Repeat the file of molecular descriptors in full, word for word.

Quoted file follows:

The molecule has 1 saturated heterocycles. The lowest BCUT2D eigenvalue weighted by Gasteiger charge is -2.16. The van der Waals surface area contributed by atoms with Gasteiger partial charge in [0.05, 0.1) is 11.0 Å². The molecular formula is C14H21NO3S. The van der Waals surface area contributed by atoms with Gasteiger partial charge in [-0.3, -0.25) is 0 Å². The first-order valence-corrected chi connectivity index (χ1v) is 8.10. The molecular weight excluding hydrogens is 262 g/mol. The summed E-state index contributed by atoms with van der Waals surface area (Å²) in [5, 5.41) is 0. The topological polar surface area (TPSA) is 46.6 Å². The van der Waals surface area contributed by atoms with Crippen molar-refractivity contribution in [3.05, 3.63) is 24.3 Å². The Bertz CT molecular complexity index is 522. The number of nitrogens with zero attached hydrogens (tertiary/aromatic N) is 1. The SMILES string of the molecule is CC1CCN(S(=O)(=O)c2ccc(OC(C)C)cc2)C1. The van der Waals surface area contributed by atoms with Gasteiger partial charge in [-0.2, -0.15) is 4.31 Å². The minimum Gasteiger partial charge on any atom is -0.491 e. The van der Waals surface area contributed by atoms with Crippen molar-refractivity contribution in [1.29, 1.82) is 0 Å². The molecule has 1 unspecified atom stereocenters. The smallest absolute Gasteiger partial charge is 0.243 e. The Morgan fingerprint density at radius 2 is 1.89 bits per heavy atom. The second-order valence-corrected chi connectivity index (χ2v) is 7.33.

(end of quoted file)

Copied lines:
The molecule has 1 saturated heterocycles. The lowest BCUT2D eigenvalue weighted by Gasteiger charge is -2.16. The van der Waals surface area contributed by atoms with Gasteiger partial charge in [0.05, 0.1) is 11.0 Å². The molecular formula is C14H21NO3S. The van der Waals surface area contributed by atoms with Gasteiger partial charge in [-0.3, -0.25) is 0 Å². The first-order valence-corrected chi connectivity index (χ1v) is 8.10. The molecular weight excluding hydrogens is 262 g/mol. The summed E-state index contributed by atoms with van der Waals surface area (Å²) in [5, 5.41) is 0. The topological polar surface area (TPSA) is 46.6 Å². The van der Waals surface area contributed by atoms with Crippen molar-refractivity contribution in [3.05, 3.63) is 24.3 Å². The Bertz CT molecular complexity index is 522. The number of nitrogens with zero attached hydrogens (tertiary/aromatic N) is 1. The SMILES string of the molecule is CC1CCN(S(=O)(=O)c2ccc(OC(C)C)cc2)C1. The van der Waals surface area contributed by atoms with Gasteiger partial charge in [-0.2, -0.15) is 4.31 Å². The minimum Gasteiger partial charge on any atom is -0.491 e. The van der Waals surface area contributed by atoms with Crippen molar-refractivity contribution in [1.29, 1.82) is 0 Å². The molecule has 1 unspecified atom stereocenters. The smallest absolute Gasteiger partial charge is 0.243 e. The Morgan fingerprint density at radius 2 is 1.89 bits per heavy atom. The second-order valence-corrected chi connectivity index (χ2v) is 7.33.